The Wellbeing of Healthcare Workers during COVID-19 Era in Public Primary Health Facilities in Johannesburg, South Africa

Glory Makhado, Busisiwe Ntuli, Lindiwe Zungu, Ntevhe Thovhogi, Peter Modupi Mphekgwana, Sogolo Lucky Lebelo, Sphiwe Madiba, Perpetua Modjadji*

*Corresponding author for this work

Research output: Contribution to journalArticlepeer-review


As the world grappled with the COVID-19 pandemic, healthcare workers (HCWs) continued to provide uninterrupted health care service delivery; therefore, this disproportionately affected their wellbeing. Our study explored the wellbeing of HCWs during the COVID-19 era in public health facilities in the City of Johannesburg, Gauteng province, South Africa. A qualitative study was conducted among twenty (20) HCWs through face-to-face in-depth interviews (IDIs) in the form of semi-structured interviews, audiotapes, and transcribed verbatim, and thematically analyzed with NVivo version 10. The findings showed that over half of HCWs (aged between 27 and 60 years) tested positive for COVID-19. Also, one third of HCWs’ family members tested positive while some died due to COVID-19 infection. Informed by the workers’ wellbeing framework, four themes emerged with fourteen sub-themes. Firstly, unsafe work environment was characterized by human resource related challenges such as increased workload; staff shortage; insufficient resources, e.g., personal protective equipment (PPE); poor policies in terms of compensation/allowance for being infected with COVID-19; poor health services; and death of colleagues. Secondly, poor health outcomes were described as strained emotional (psychosocial distress) and physical (respiratory related conditions) wellbeing. Thirdly, home and community environments were negatively impacted by interrupted relationships with family and friends, and experiences of deaths of loved ones. Finally, HCWs engaged personal wellbeing strategies through self-motivation; staying positive; family support; and participating in resilience-promoting extra mural activities to cope during the pandemic. In conclusion, the wellbeing of HCWs was aggravated during the COVID-19 era and led to low morale and compromised healthcare quality. This study advocates for promotion of greater resilience, and psychological and physical safety of HCWs through evidence-based, multilevel-multicomponent interventions at the workplace, home, and community environments in addition to strengthening public health policies and response to future pandemics.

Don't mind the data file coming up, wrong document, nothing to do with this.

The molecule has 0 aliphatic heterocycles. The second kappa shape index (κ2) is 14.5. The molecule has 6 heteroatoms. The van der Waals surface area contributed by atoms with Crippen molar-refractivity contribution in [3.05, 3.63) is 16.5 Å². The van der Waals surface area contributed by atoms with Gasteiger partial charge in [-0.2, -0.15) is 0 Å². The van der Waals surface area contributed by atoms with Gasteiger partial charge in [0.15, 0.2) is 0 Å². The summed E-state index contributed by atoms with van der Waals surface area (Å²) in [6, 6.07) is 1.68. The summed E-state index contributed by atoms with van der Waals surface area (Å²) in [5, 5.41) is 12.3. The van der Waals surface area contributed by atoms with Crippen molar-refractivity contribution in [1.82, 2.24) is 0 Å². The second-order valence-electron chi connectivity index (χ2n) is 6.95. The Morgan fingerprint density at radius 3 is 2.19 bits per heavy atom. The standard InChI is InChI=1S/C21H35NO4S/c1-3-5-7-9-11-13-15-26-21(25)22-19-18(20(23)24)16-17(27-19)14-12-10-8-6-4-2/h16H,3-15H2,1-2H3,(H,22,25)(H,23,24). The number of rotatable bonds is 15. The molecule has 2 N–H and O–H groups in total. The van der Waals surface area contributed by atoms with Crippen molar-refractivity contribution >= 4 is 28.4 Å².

Original languageEnglish
Article number372
JournalInternational Journal of Environmental Research and Public Health
Issue number3
Publication statusPublished - Mar 2024


  • COVID-19 era
  • South Africa
  • health facilities
  • healthcare workers
  • wellbeing


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